Online discussions are great. They help students develop community with their fellow learners, they let them explore a topic deeper than they could have by themselves, and they give the instructor a chance to guide students down a path. But discussions need to be done right.
Aim for Different Answers
The first and most important rule of designing discussions is that you should avoid questions with convergent answers. In other words, you don’t want to ask a question with only one answer. This will lead to some students giving the right answer, some giving the wrong one, and zero discussion will emerge. Instead, discussion prompts should be many answers, ideally as many correct answers are there are students, or even more. Many discussions ask students about their personal experiences, bringing in insight from their personal or work lives.
Carnegie Melon’s Eberly Center has an excellent collection of information on designing good discussions, including this list of the types of discussion questions:
- Exploratory questions: probe facts and basic knowledge
- Challenge questions: interrogate assumptions, conclusions or interpretations
- Relational questions: ask for comparisons of themes, ideas, or issues
- Diagnostic questions: probe motives or causes
- Action questions: call for a conclusion or action
- Cause-and-effect questions: ask for causal relationships between ideas, actions, or events
- Extension questions: expand the discussion
- Hypothetical questions: pose a change in the facts or issues
- Priority questions: seek to identify the most important issue(s)
- Summary questions: elicit synthesis
You may notice that many of these types look similar to a discussion prompt that might be given in a face-to-face course, and you would be right. In fact, the Eberly Center webpage referenced above is about face-to-face discussions, not online. Many of the divergent questions asked in a face-to-face course would also work in an online environment. The difference is in a face-to-face course you can ask follow up questions or pivot on the fly, whereas asynchronous discussions take careful planning.
Consider Learning Interactions
The second guideline is that every discussion should be designed to include the three types of interactions in online courses: learner-content, learner-instructor, and learner-learner.
There are many ways to accomplish these two guidelines. Below is a list of the most common types of discussions we have in our courses.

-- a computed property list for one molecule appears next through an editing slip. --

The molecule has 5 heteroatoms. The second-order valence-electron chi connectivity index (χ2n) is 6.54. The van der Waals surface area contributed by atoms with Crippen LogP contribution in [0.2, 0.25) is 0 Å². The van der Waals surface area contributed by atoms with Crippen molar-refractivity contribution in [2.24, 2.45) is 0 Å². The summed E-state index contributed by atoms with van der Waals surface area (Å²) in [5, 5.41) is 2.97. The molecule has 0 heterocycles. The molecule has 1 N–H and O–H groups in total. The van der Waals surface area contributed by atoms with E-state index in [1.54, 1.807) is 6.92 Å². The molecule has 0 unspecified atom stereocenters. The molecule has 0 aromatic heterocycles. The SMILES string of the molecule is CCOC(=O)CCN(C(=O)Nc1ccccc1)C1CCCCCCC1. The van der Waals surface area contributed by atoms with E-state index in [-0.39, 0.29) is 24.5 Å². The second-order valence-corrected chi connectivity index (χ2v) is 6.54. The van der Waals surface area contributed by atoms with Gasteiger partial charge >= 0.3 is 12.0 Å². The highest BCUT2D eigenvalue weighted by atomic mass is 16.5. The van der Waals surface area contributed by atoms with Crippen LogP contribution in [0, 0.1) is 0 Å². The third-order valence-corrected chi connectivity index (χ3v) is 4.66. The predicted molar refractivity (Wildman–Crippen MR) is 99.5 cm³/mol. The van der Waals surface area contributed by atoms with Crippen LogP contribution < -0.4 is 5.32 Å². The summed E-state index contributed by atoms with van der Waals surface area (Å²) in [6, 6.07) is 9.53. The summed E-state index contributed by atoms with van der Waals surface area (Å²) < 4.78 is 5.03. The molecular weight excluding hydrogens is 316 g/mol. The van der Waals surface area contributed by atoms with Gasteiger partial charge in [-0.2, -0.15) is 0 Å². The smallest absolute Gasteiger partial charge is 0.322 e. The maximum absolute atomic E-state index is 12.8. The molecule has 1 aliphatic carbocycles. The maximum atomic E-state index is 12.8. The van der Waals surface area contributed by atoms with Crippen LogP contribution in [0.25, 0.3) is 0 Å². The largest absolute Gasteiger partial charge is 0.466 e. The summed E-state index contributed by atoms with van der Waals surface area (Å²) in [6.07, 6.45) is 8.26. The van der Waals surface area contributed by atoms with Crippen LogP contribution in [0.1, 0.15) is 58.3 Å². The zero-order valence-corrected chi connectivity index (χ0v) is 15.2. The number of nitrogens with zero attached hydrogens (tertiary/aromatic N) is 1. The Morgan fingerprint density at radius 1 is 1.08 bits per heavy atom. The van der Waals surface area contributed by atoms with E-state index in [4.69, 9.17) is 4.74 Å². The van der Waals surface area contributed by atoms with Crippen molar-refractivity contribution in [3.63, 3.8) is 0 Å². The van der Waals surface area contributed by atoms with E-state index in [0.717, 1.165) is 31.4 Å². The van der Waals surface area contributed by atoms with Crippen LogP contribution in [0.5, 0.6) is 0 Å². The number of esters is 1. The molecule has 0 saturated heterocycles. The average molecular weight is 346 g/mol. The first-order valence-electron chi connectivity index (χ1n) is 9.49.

- Icebreaker: typically called “Introduction Discussion” in our courses, these discussions are a low-stakes chance for students to get to know their community and practice using the discussion tool.
- Post and response: everyone posts a response to the discussion prompt, students have to respond to someone else.
- Post a certain number of times: students do not have to start a thread, but they need to post a certain number of times overall.
- Co-facilitated discussions: even better that simply responding to the prompt, students take turns throughout the term facilitating the discussions.
- Debate: students are assigned to one of two teams discussing one issue; should bring in research to support their position.
- Consensus: small groups come up with a consensus to an issue and post to an all-class discussion.
- Discuss then summarize: students discuss in small groups and then summarize the discussion. Some courses have one summary per group that is then posted to an all class discussion, or every student completes a summary and submits that individually.
- Deliverables and peer review: students post a deliverable and receive a peer review from other students.
- Ask Experts: an expert is given access to the course. Students pose questions to the expert in a Q&A format.
- Role play: Students have to look at an issue from the viewpoint of another person and respond to the discussion prompts as that person.
- Jigsaw: students compile a list of resources on a a given topic, become the expert on that topic, and then share what they’ve learned with the rest of the class through discussion or presentation of an artifact. (for more information on jigsaw, check out this post, under “Use groups.”)
- Problem solving: students have to work together to solve a problem.
- Case study or scenario: students read a case study and then answer the discussion prompt.
- Projects: students work together to complete a project, often a course-long project.
- Literature circles/book club: small groups look at a reading in depth. Students take turns generating discussion prompts and leading the discussion each week.
- Click here to view our other blog posts on discussions.
- Faculty Focus has a great blog post on matching discussion prompts to the level of Bloom’s Taxonomy you want to address in the assignment: Leveraging Bloom’s Taxonomy to Elevate Discussion Boards in Online Courses.
- Edutopia has a great resource available called Mastering Online Discussion Board Facilitation. Despite the name, this document also covers designing discussions, including possible pitfalls that may happen with online discussions.
- Faculty Focus ran an excellent five-part series on innovative ways to design online discussions. Click the links to read the posts: Part 1 | Part 2 | Part 3 | Part 4 | Part 5